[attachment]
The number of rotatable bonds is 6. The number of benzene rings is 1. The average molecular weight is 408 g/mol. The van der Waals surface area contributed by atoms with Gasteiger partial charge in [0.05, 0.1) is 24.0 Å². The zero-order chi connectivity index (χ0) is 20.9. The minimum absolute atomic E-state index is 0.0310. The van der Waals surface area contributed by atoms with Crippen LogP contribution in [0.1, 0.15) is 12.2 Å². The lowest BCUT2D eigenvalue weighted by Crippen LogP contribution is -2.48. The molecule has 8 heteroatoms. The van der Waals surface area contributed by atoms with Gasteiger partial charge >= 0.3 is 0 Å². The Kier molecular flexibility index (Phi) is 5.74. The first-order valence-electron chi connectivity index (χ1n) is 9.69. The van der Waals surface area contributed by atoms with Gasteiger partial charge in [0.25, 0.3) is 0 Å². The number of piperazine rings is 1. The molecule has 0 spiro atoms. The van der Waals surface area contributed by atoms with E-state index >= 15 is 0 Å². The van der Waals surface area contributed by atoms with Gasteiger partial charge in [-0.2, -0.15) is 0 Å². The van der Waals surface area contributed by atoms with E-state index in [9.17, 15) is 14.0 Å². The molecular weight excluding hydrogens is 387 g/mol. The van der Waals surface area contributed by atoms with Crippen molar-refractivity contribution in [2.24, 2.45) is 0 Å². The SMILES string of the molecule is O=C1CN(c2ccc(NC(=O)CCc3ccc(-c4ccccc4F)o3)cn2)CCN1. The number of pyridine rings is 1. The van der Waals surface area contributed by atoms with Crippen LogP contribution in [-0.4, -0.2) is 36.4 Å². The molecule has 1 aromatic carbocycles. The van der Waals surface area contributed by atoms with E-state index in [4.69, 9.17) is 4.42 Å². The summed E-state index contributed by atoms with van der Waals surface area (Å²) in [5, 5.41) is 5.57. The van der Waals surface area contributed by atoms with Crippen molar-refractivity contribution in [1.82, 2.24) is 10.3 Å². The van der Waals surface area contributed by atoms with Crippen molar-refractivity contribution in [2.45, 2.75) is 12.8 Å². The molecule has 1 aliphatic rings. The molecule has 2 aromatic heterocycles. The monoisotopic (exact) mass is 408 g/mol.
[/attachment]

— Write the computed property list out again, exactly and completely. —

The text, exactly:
The number of rotatable bonds is 6. The number of benzene rings is 1. The average molecular weight is 408 g/mol. The van der Waals surface area contributed by atoms with Gasteiger partial charge in [0.05, 0.1) is 24.0 Å². The zero-order chi connectivity index (χ0) is 20.9. The minimum absolute atomic E-state index is 0.0310. The van der Waals surface area contributed by atoms with Crippen LogP contribution in [0.1, 0.15) is 12.2 Å². The lowest BCUT2D eigenvalue weighted by Crippen LogP contribution is -2.48. The molecule has 8 heteroatoms. The van der Waals surface area contributed by atoms with Gasteiger partial charge >= 0.3 is 0 Å². The Kier molecular flexibility index (Phi) is 5.74. The first-order valence-electron chi connectivity index (χ1n) is 9.69. The van der Waals surface area contributed by atoms with Gasteiger partial charge in [0.25, 0.3) is 0 Å². The number of piperazine rings is 1. The molecule has 0 spiro atoms. The van der Waals surface area contributed by atoms with E-state index >= 15 is 0 Å². The van der Waals surface area contributed by atoms with Gasteiger partial charge in [-0.2, -0.15) is 0 Å². The van der Waals surface area contributed by atoms with E-state index in [9.17, 15) is 14.0 Å². The molecular weight excluding hydrogens is 387 g/mol. The van der Waals surface area contributed by atoms with Crippen molar-refractivity contribution in [2.24, 2.45) is 0 Å². The SMILES string of the molecule is O=C1CN(c2ccc(NC(=O)CCc3ccc(-c4ccccc4F)o3)cn2)CCN1. The number of pyridine rings is 1. The van der Waals surface area contributed by atoms with Crippen LogP contribution in [-0.4, -0.2) is 36.4 Å². The molecule has 1 aromatic carbocycles. The van der Waals surface area contributed by atoms with E-state index in [4.69, 9.17) is 4.42 Å². The summed E-state index contributed by atoms with van der Waals surface area (Å²) in [5, 5.41) is 5.57. The van der Waals surface area contributed by atoms with Crippen molar-refractivity contribution in [1.82, 2.24) is 10.3 Å². The van der Waals surface area contributed by atoms with Crippen molar-refractivity contribution in [2.45, 2.75) is 12.8 Å². The molecule has 1 aliphatic rings. The molecule has 2 aromatic heterocycles. The monoisotopic (exact) mass is 408 g/mol.